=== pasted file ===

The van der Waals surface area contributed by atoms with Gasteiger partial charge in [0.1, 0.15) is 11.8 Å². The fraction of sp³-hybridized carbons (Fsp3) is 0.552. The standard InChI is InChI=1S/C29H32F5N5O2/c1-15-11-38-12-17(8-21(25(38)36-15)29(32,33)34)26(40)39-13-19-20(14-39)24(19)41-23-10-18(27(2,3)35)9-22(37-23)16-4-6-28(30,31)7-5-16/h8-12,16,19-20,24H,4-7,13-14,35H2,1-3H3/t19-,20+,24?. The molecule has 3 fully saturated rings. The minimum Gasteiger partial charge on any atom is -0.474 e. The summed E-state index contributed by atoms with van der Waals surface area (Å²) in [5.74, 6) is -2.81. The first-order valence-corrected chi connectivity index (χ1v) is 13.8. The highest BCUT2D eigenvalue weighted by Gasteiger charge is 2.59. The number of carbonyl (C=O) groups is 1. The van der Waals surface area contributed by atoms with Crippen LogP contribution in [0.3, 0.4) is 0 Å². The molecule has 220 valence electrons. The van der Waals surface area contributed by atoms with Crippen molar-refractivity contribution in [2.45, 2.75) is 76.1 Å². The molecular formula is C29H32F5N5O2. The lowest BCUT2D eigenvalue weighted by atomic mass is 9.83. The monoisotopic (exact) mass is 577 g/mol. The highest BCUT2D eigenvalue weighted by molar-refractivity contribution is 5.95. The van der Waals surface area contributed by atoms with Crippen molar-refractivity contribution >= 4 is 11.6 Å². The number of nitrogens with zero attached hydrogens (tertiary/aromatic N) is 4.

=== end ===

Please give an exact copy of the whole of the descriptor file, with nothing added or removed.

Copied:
The van der Waals surface area contributed by atoms with Gasteiger partial charge in [0.1, 0.15) is 11.8 Å². The fraction of sp³-hybridized carbons (Fsp3) is 0.552. The standard InChI is InChI=1S/C29H32F5N5O2/c1-15-11-38-12-17(8-21(25(38)36-15)29(32,33)34)26(40)39-13-19-20(14-39)24(19)41-23-10-18(27(2,3)35)9-22(37-23)16-4-6-28(30,31)7-5-16/h8-12,16,19-20,24H,4-7,13-14,35H2,1-3H3/t19-,20+,24?. The molecule has 3 fully saturated rings. The minimum Gasteiger partial charge on any atom is -0.474 e. The summed E-state index contributed by atoms with van der Waals surface area (Å²) in [5.74, 6) is -2.81. The first-order valence-corrected chi connectivity index (χ1v) is 13.8. The highest BCUT2D eigenvalue weighted by Gasteiger charge is 2.59. The number of carbonyl (C=O) groups is 1. The van der Waals surface area contributed by atoms with Crippen LogP contribution in [0.3, 0.4) is 0 Å². The molecule has 220 valence electrons. The van der Waals surface area contributed by atoms with Crippen molar-refractivity contribution in [2.45, 2.75) is 76.1 Å². The molecular formula is C29H32F5N5O2. The lowest BCUT2D eigenvalue weighted by atomic mass is 9.83. The monoisotopic (exact) mass is 577 g/mol. The highest BCUT2D eigenvalue weighted by molar-refractivity contribution is 5.95. The van der Waals surface area contributed by atoms with Crippen molar-refractivity contribution >= 4 is 11.6 Å². The number of nitrogens with zero attached hydrogens (tertiary/aromatic N) is 4.